Today we celebrate the 200th anniversary of the birth of Charles Darwin, the biologist (or naturalist, in those days) who first proposed that all species evolved from a common ancestor through natural selection. Today, we see evidence of evolution all around us, and natural selection is the explanation that is most well supported by this evidence. This was certainly not the case 150 years ago when The Origin of Species was first published, but slowly this idea took root in the minds of scientists who couldn’t ignore the evidence all around, whether it be from fossils, genetics, or documented cases of evolution.
But I’m just an astronomer. In our field, stellar and galactic, even cosmological, evolution, refer more to something like “lifetime.” I’ll let the biologists (two examples!) handle the biological details today. To celebrate the holiday, I’ll reminisce on my experience in learning about evolution and natural selection.
When I was 12, I knew I wanted to be an astronomer. I had always loved science of all kinds, but by the time I was applying to high schools, I was already hooked on space. It didn’t hurt that the Mars Pathfinder and Sojourner rover were doing their thing, and my imagination was totally captured by that*. I was a bit torn between going to Staten Island Technical High School and St. John Villa Academy. There were a number of reasons why I chose Villa, and one was that they were pioneering a new science program, in conjunction with their already established “scholars program,” called the Science Discovery Institute, or SDI. I knew that this would accelerate and expand my education in all areas of science, so I went for it.
The summer before high school marked my entry into teenage years, and also my first summer reading assignments. In addition to the four novels that we had to read for English class, the SDI girls** also had four science books to read. These were Rosalind Franklin and DNA, The Hot Zone, one that’s clearly not memorable enough for me to still own, and The Origin of Species. I decided to tackle the one that was the most difficult first and get it out of the way. With 460 dense pages and some technical-looking chapter titles, I chose Origin. This book took me a whole month to read, leaving a little over a month to get through the seven remaining books for the summer! It seemed dry, technical, nit-picky, and redundant. Even for a book nerd like me, at 13, it was too much to appreciate fully, especially with a deadline. Also, I was already familiar with the concepts of evolution and natural selection from my junior high science classes, so why was the point being drilled over and over again? When I got to school in the fall and we began discussing this book in our Regents*** biology class, it became clear that I was the only one in the class who sat down and muddled through the whole thing. Nevertheless, we had a great class discussion, and I’m sure there was some assignment attached, and we moved happily on with the basis of modern biology under our collective belt.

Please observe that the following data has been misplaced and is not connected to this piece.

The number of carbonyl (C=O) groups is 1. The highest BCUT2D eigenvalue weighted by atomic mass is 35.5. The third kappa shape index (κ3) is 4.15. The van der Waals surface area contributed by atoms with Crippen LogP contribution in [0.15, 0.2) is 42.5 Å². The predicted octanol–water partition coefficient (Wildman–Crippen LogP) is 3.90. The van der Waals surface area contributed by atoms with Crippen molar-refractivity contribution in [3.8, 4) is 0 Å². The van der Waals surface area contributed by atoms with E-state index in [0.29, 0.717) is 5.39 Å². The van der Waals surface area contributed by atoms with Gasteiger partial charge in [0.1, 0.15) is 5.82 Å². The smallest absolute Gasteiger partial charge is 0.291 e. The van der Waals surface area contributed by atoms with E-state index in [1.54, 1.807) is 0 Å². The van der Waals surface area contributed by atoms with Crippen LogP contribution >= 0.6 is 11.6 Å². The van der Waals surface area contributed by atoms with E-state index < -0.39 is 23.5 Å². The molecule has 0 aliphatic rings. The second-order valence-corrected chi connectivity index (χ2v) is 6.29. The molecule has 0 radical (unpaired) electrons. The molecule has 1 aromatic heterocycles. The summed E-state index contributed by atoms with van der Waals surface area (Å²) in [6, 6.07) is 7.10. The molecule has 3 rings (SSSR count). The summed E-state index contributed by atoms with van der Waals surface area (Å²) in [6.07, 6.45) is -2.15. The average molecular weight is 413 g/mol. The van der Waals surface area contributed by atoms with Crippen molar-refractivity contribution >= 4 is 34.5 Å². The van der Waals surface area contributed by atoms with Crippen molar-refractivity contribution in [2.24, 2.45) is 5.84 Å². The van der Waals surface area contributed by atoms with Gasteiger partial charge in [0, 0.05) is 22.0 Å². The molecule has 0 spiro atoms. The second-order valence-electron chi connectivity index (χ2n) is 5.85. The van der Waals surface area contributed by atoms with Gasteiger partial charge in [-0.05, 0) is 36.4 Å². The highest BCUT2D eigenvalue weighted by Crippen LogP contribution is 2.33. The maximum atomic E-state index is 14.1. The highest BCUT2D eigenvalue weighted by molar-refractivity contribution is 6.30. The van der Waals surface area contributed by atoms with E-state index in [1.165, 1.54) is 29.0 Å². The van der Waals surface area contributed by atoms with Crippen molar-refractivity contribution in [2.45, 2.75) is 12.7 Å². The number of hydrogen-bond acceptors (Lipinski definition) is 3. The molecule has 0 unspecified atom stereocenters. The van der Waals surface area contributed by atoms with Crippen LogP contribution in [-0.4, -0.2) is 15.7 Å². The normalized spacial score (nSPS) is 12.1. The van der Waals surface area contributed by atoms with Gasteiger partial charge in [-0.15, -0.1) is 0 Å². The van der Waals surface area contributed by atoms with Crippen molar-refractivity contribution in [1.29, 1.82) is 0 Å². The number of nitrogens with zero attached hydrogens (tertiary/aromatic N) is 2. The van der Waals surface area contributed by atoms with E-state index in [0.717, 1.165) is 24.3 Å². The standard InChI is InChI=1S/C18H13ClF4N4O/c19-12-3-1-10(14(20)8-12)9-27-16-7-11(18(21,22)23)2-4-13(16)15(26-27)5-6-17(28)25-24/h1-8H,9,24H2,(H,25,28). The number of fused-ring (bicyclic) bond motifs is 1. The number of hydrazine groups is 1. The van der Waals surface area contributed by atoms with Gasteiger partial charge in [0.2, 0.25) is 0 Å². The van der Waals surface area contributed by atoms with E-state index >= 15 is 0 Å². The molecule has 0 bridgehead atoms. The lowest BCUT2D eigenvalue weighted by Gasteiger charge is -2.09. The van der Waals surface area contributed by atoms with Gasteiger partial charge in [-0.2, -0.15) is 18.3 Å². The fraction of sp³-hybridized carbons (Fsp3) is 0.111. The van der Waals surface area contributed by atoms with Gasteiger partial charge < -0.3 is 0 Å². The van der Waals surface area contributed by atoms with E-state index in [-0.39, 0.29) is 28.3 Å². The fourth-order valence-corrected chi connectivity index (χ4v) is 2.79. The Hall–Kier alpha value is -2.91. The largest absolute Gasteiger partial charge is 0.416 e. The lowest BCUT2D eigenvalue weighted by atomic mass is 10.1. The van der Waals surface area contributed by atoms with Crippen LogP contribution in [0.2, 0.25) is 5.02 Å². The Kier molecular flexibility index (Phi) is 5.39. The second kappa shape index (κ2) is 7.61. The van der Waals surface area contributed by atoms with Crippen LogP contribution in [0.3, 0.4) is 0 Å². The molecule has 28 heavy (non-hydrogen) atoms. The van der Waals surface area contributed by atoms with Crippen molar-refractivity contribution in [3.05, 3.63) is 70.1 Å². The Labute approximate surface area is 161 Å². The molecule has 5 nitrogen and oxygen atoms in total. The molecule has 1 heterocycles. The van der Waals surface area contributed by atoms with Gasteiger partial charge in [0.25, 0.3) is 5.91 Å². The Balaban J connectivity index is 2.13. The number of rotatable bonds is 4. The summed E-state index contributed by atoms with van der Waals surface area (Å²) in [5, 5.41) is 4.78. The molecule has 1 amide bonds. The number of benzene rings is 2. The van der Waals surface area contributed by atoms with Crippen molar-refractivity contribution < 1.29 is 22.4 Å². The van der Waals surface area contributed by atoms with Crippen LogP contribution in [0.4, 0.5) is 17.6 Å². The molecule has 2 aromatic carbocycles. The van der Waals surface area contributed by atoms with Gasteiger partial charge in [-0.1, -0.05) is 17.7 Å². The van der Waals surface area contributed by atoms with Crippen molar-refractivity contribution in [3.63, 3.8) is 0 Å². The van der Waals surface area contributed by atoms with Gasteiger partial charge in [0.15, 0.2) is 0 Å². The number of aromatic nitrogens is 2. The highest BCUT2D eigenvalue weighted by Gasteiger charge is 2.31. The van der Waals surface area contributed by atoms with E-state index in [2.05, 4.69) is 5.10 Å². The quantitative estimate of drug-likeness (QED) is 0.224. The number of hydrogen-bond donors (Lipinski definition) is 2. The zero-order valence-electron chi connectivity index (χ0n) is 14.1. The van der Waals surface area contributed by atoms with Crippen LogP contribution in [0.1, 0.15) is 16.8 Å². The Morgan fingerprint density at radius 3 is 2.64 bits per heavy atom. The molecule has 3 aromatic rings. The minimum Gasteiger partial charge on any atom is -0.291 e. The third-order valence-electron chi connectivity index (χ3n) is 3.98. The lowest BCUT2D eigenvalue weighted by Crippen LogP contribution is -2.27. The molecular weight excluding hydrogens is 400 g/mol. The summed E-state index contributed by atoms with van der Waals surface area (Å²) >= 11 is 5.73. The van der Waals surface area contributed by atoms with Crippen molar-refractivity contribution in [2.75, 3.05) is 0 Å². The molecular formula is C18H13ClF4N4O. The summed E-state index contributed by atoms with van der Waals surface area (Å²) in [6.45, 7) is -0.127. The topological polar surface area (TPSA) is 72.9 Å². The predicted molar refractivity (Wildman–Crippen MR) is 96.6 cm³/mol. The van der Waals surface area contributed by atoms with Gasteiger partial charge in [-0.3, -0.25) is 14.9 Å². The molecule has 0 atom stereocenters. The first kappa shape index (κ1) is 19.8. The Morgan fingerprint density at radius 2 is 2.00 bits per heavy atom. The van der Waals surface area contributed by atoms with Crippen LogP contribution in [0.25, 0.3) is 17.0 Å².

Biology was never really my “thing” although I would put it at a close second behind physics (which includes astronomy). I never lost the curiosity about the living things in the natural world. A later assignment in my SDI work was to visit the American Museum of Natural History and write about a number of exhibits, including the Hall of Human Evolution. I’ve been in love with that exhibit to this day, most recently dragging my friend Monti through it last summer. I even picked up The Journey of Man on a recommendation from one of the staff scientists, though I have yet to find time to delve into it. Only more recently, thanks to bloggers like the ones linked above, have I begun to fully appreciate the depth and beauty of evolution and natural selection, and I’ve been truly awed at the complexity and interconnectedness of it all, as well as fascinated by the scope of ongoing research. Evolution and natural selection are at the heart of who we are as a species and how we got here on this planet. It is an important factor in the search for life on other worlds. And it allows us to understand the variety and breathtaking beauty of life forms on this planet. (For an example, just go watch an episode of Planet Earth!)
I’m going to turn to an astronomer, Carl Sagan, for a classic illustration of our origins through evolution:
There is something wonderfully beautiful in that simply illustrated clip.
So I’ve come a long way in my understanding of evolution and Darwin’s great contribution to science. Maybe one day I’ll reread Origin and have a much great appreciation for the prose with my more mature outlook on the scientific method.
But just for today, I want to say, “Thank you and Happy Birthday, Mr. Darwin!”
* And now, you know about how old I am!
** That’s right, I went to an all-girl Catholic high school. Get out your giggling now.
*** Oh yes! I just made all the New Yorkers cringe. Mwah ha ha.